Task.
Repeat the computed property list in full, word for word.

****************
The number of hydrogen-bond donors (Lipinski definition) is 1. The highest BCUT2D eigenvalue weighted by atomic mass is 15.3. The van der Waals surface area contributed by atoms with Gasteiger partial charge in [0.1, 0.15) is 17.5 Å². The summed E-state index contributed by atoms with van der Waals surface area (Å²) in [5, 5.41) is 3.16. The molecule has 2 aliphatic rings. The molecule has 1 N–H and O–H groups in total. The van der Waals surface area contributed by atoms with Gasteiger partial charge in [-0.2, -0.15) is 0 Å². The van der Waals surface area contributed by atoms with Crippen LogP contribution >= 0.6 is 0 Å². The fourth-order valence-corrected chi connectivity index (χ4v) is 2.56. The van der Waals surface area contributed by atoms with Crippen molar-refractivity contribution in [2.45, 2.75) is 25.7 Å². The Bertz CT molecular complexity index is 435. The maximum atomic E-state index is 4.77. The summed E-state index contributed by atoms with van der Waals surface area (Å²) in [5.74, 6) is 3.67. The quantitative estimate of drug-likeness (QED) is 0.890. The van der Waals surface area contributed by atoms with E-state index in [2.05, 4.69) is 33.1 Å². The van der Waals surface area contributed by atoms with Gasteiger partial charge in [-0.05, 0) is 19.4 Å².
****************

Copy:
The number of hydrogen-bond donors (Lipinski definition) is 1. The highest BCUT2D eigenvalue weighted by atomic mass is 15.3. The van der Waals surface area contributed by atoms with Gasteiger partial charge in [0.1, 0.15) is 17.5 Å². The summed E-state index contributed by atoms with van der Waals surface area (Å²) in [5, 5.41) is 3.16. The molecule has 2 aliphatic rings. The molecule has 1 N–H and O–H groups in total. The van der Waals surface area contributed by atoms with Gasteiger partial charge in [-0.2, -0.15) is 0 Å². The van der Waals surface area contributed by atoms with Crippen LogP contribution >= 0.6 is 0 Å². The fourth-order valence-corrected chi connectivity index (χ4v) is 2.56. The van der Waals surface area contributed by atoms with Crippen molar-refractivity contribution in [2.45, 2.75) is 25.7 Å². The Bertz CT molecular complexity index is 435. The maximum atomic E-state index is 4.77. The summed E-state index contributed by atoms with van der Waals surface area (Å²) in [5.74, 6) is 3.67. The quantitative estimate of drug-likeness (QED) is 0.890. The van der Waals surface area contributed by atoms with E-state index in [2.05, 4.69) is 33.1 Å². The van der Waals surface area contributed by atoms with Gasteiger partial charge in [-0.05, 0) is 19.4 Å².